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Sharad Pawar: A Brief Look at the Political Journey of the ‘Master of Twists and Turns’


May 3, 2023

Nationalist Congress Party (NCP) supremo Sharad Pawar on Tuesday announced he has decided to step down as chief of the party he founded and helmed since 1999, in a dramatic move that could have a bearing on national and Maharashtra politics ahead of the 2024 Lok Sabha elections.

The announcement by Pawar at an event in Mumbai to release the updated version of his Marathi autobiography stunned leaders and workers of his party, and many were seen crying and pleading with the 82-year-old wily Maratha strongman to reconsider the surprise decision.

A meeting of a committee of party leaders — which Pawar said should decide on the election for his successor — was held at his residence later, after which his nephew Ajit Pawar announced that his uncle will need two to three days to “think over” his decision.

The decision by one of the tallest Opposition leaders in the country who could bring their parties together against the BJP ahead of the Lok Sabha elections also comes amid intense speculation over Ajit Pawar’s next political move.

“I am with you, but not as NCP chief,” Pawar, the master of twists and turns known for his deft political manoeuvring, told the emotional party workers. He had formed the NCP after he was expelled by the Congress for raising the issue of Sonia Gandhi’s foreign origin.

Let’s take a look back at when Pawar had exited the Congress:

‘Master of Twists and Turns’

Sharad Pawar’s appeal for a protest march for Goan independence in Maharashtra’s Pravaranagar in 1956 marked the start of his first recorded political involvement at a young age, according to a report by Mid Day.

Pawar joined the Youth Congress in 1958 to show his support for the Congress Party. Pawar was elected President of the Pune District Youth Congress four years after joining the Youth Congress. Pawar eventually held major positions in the Maharashtra Youth Congress and gradually began to establish himself within the Congress party, the report says.

Pawar was elected to the Maharashtra state legislative assembly in 1967 after being mentored by Maharashtra senior politician Yashwantrao Chavan. He ran in the first of several elections from the Baramati constituency. After being re-elected to the assembly in 1972, he worked in a number of state government ministries over the next several years.

Pawar left the Congress Party before the 1978 Maharashtra assembly elections and helped found the Indian National Congress (Socialist), or Congress (S) Party, according to a report by Britannica. Indira Gandhi, who had stepped down as Prime Minister in 1977 and created the Congress (I) Party faction early in 1978, was opposed to the new party.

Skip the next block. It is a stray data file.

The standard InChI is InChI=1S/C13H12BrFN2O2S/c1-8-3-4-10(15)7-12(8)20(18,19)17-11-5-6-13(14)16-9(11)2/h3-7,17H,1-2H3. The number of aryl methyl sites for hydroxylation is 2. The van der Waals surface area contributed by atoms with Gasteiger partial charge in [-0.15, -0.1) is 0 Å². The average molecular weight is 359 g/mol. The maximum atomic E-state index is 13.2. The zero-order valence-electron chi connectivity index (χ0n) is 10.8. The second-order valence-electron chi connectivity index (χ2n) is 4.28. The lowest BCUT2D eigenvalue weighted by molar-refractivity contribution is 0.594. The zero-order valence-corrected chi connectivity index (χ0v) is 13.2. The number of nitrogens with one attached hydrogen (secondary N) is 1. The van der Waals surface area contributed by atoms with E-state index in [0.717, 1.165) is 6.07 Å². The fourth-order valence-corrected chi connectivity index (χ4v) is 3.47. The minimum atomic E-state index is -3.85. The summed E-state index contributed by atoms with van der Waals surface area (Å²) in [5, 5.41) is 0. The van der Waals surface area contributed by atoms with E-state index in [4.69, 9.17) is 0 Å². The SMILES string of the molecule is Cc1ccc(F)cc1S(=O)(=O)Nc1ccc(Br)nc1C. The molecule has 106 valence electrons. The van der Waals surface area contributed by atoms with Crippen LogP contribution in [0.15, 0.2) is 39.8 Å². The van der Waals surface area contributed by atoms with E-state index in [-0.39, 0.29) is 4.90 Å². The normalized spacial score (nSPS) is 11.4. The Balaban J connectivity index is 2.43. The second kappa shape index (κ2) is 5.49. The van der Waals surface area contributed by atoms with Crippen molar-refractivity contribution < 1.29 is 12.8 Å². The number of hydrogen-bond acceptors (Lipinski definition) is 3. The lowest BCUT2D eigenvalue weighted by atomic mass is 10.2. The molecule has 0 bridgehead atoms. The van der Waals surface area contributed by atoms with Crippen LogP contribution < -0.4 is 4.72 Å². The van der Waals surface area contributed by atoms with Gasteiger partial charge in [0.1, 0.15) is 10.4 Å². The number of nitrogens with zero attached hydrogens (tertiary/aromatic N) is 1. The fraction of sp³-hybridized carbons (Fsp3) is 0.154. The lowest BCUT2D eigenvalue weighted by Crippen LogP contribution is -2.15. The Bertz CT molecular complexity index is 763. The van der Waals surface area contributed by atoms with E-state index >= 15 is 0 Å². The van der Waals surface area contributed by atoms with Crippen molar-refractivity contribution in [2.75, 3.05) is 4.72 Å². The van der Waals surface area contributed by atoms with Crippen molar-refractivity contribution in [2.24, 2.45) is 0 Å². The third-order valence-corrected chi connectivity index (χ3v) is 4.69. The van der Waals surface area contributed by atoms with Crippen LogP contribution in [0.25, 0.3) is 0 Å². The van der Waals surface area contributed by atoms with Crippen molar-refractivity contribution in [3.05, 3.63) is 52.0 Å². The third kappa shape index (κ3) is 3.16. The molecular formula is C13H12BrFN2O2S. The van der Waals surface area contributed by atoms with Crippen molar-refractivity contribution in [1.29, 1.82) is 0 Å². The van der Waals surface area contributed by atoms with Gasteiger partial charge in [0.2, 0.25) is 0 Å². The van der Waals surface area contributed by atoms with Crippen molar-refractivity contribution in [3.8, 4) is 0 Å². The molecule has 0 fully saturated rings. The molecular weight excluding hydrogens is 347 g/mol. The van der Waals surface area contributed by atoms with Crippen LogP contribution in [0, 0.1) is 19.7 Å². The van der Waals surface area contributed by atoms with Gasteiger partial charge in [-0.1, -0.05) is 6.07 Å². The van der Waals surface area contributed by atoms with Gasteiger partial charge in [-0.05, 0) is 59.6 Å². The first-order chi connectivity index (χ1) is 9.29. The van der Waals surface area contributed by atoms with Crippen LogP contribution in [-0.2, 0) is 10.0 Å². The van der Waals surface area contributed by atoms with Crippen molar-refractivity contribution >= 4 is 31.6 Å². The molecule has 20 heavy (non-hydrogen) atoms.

A broad coalition of non-Congress (I) parties gained a majority of seats in the polls and formed a government in the state, with Pawar as chief minister. The federal government dismissed that administration in 1980, after Gandhi reclaimed power and the prime ministership. In 1981, Pawar was elected President of Congress-S.

Pawar ran for and won a seat in the Lok Sabha (lower chamber of the national parliament) in the 1984 elections, but he resigned the following year to become the leader of the opposition in the Maharashtra state assembly. In order to resist the rise of the right-wing Shiv Sena party in Maharashtra, Pawar combined the Congress-S with the Congress (I) Party in 1986 (the “I” was eliminated in 1996). He was elected as the state’s chief minister for a second time in 1988-91, and a fourth time in 1993-95.

Pawar was re-elected to the Lok Sabha in 1991, and he served as India’s defence minister from 1991 to 1993, under Prime Minister P.V. Narasimha Rao. However, by the 1990s, Pawar’s political clout had begun to dwindle due to allegations of corruption and administrative blunders, the report says. The Congress Party lost the state assembly elections in 1995 to a coalition of the Shiv Sena and the Bharatiya Janata Party (BJP).

The leader was elected to his third Lok Sabha term in 1996. The next year, he ran unsuccessfully for Congress president, losing the party’s internal election to Sitaram Kesri. Following the BJP-led National Democratic Alliance (NDA)’s victory in the 1998 national parliamentary elections, Pawar opposed Congress leaders’ decision to promote Sonia Gandhi as party leader, arguing that anyone who could potentially become Prime Minister of India must be born in the country. Pawar, together with former Lok Sabha Speaker Purno Sangma and Tariq Anwar, left the Congress Party in May 1999 to form the NCP.

Later that year, however, after neither party won a majority of seats in state legislative elections, the NCP joined forces with the Congress to form a coalition government in Maharashtra.

With inputs from PTI

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